These incidents took place at a pub, following a compulsory ‘offsite development day’ for 160 employees of a major corporation. Following the development training, a networking event had been organised by the company at a nearby pub.
After consuming around 10 standard drinks at this event, it was alleged that, in two separate incidents, the male employee inappropriately touched one female colleague and verbally abused another. After the allegations were reported and investigated by the company, the employee was terminated – ending a career of 35 years.
In his appeal to the FWC, the applicant argued the incidents had occurred outside of working hours, and that he did not have a direct working relationship with either of the female employees.
Ultimately, the appeal was dismissed due to the nature of the event; which was deemed as having “occurred on the border between a work-related event and private activities”. The FWC ruled the termination was valid as the company’s sexual harassment policy applied when the employee was at work or representing the company.
For both employees and businesses, there are major lessons here concerning sexual harassment and mutual respect in ‘out of office’ contexts.
Employees must be aware that their responsibilities of mutual respect towards colleagues do not end when they leave the office. Behaviour constituting sexual harassment (whether it occurs during work hours or at a work-related event) can lead to termination.
For employers, decisions about work events need to be carefully considered. In her ruling on the unfair dismissal case, FWC Deputy President Melanie Binet was highly critical of the company’s choice of venue and its decision to provide employees with “…unrestricted access to alcohol for more than two hours”.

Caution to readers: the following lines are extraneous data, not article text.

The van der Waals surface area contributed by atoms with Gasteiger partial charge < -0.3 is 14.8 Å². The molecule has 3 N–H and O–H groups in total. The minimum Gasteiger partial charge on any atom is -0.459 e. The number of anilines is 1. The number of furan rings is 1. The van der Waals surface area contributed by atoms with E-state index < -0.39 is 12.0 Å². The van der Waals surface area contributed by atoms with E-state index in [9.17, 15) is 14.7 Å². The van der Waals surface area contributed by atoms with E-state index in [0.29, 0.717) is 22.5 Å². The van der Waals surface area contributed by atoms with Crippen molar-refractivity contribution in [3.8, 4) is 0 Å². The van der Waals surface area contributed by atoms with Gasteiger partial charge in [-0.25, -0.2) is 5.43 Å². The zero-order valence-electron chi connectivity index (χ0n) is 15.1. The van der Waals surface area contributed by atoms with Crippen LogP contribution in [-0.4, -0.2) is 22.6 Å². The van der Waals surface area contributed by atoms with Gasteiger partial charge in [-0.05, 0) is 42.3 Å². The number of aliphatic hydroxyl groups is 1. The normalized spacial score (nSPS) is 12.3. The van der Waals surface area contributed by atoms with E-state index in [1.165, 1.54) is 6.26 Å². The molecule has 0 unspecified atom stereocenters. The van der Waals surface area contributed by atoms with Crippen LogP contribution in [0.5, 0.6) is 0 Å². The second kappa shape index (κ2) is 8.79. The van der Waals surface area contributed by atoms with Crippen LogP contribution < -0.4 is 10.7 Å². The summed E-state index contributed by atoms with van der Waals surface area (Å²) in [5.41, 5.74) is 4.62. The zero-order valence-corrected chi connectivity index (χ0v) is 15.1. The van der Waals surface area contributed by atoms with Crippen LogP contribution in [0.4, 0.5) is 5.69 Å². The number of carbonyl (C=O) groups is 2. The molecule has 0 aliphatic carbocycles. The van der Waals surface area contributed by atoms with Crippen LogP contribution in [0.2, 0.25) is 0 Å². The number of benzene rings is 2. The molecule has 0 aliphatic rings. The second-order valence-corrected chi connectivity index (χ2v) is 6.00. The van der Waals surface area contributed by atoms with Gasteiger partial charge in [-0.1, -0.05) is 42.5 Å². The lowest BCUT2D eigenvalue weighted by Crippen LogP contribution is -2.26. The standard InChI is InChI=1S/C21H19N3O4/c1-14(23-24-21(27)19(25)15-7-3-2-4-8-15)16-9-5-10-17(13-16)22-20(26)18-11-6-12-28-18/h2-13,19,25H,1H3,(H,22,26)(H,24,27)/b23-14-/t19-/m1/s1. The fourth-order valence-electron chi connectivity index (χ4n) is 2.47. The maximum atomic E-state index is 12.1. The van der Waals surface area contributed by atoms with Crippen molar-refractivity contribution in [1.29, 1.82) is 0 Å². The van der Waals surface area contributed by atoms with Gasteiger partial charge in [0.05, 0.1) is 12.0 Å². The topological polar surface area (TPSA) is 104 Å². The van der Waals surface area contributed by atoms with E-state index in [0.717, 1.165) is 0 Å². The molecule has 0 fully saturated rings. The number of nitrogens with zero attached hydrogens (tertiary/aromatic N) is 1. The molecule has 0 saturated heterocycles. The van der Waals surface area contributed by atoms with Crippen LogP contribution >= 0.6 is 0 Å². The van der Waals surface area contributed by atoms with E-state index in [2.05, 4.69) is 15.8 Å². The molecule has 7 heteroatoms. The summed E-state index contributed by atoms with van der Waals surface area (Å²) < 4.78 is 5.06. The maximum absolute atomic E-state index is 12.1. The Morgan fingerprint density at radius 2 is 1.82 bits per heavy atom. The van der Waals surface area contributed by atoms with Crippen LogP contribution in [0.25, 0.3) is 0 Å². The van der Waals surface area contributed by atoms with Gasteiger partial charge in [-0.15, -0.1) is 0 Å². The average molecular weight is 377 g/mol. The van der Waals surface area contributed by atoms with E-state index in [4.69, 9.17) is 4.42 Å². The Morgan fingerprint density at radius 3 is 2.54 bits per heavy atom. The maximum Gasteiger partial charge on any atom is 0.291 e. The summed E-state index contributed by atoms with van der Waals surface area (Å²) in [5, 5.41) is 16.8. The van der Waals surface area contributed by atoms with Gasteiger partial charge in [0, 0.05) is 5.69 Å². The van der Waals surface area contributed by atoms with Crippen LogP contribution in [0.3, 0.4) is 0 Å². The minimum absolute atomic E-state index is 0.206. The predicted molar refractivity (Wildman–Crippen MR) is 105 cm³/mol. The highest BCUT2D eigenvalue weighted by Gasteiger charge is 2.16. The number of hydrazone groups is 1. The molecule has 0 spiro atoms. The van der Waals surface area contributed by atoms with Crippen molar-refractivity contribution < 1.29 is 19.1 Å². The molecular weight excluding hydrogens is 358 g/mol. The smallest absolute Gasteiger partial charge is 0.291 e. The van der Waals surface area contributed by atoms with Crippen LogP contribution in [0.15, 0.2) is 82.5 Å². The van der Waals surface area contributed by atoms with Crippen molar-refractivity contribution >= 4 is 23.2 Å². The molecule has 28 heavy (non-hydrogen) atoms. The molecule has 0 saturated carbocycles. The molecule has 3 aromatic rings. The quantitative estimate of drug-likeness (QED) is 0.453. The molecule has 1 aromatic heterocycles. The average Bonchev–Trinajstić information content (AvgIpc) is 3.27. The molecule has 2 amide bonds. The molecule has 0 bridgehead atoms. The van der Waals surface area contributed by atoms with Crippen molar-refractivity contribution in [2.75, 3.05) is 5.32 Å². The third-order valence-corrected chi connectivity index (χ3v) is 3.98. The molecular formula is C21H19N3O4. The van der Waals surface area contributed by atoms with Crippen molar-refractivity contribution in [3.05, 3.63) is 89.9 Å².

What should businesses take away from this?
One of the key takeaways from these recent developments is that, as a business owner/manager, you need to be proactive in minimising the risk of sexual harassment, whether it occurs inside or outside of the office.
It is strongly recommended that your business regularly review and update your policies on sexual harassment in the workplace (taking into account recent reforms and developments) and then clearly communicate them to your workforce.
With the definition of ‘workplace’ now expanded, employers and employees need to be aware of their individual behaviour and responsibilities in interacting with other members of the workforce outside of the office.
NEED FURTHER SUPPORT?
Akyra can help your business to assist and support all your questions and concerns related to respect in the workplace including sexual harassment.
Please contact Akyra on 07 3204 8830 or book a free 30-minute consultation for an obligation-free conversation.
Disclaimer – Reliance on Content
The material distributed is general information only. The information supplied is not and is not intended to be legal or other professional advice, nor should it be relied upon as such. You should seek legal or professional advice in relation to your specific situation.